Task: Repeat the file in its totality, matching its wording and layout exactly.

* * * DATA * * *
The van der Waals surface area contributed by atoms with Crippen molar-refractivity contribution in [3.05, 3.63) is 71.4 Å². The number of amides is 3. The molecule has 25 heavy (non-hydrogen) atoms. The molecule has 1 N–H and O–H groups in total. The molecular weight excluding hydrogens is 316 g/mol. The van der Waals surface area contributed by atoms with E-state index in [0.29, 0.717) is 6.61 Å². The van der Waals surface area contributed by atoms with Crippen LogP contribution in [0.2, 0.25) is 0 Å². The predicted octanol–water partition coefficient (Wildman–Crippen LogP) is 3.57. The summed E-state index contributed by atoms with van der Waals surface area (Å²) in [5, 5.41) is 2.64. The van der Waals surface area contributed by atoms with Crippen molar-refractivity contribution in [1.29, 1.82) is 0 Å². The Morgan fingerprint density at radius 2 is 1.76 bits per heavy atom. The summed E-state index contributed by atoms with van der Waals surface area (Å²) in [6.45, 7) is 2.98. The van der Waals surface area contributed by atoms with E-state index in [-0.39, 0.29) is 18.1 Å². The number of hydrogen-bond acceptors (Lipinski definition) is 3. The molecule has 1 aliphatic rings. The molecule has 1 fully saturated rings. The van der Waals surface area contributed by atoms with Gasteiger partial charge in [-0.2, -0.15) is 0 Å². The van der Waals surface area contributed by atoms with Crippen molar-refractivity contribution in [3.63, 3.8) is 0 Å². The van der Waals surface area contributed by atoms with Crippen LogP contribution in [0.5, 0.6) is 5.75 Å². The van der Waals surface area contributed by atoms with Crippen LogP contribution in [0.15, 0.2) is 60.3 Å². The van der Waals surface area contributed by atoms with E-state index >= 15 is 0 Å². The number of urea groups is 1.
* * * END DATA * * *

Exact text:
The van der Waals surface area contributed by atoms with Crippen molar-refractivity contribution in [3.05, 3.63) is 71.4 Å². The number of amides is 3. The molecule has 25 heavy (non-hydrogen) atoms. The molecule has 1 N–H and O–H groups in total. The molecular weight excluding hydrogens is 316 g/mol. The van der Waals surface area contributed by atoms with E-state index in [0.29, 0.717) is 6.61 Å². The van der Waals surface area contributed by atoms with Crippen LogP contribution in [0.2, 0.25) is 0 Å². The predicted octanol–water partition coefficient (Wildman–Crippen LogP) is 3.57. The summed E-state index contributed by atoms with van der Waals surface area (Å²) in [5, 5.41) is 2.64. The van der Waals surface area contributed by atoms with Crippen molar-refractivity contribution in [1.29, 1.82) is 0 Å². The Morgan fingerprint density at radius 2 is 1.76 bits per heavy atom. The summed E-state index contributed by atoms with van der Waals surface area (Å²) in [6.45, 7) is 2.98. The van der Waals surface area contributed by atoms with E-state index in [-0.39, 0.29) is 18.1 Å². The number of hydrogen-bond acceptors (Lipinski definition) is 3. The molecule has 1 aliphatic rings. The molecule has 1 fully saturated rings. The van der Waals surface area contributed by atoms with Gasteiger partial charge in [-0.2, -0.15) is 0 Å². The van der Waals surface area contributed by atoms with Crippen molar-refractivity contribution in [3.63, 3.8) is 0 Å². The van der Waals surface area contributed by atoms with Crippen LogP contribution in [0.5, 0.6) is 5.75 Å². The van der Waals surface area contributed by atoms with Crippen LogP contribution in [0.15, 0.2) is 60.3 Å². The van der Waals surface area contributed by atoms with E-state index >= 15 is 0 Å². The number of urea groups is 1.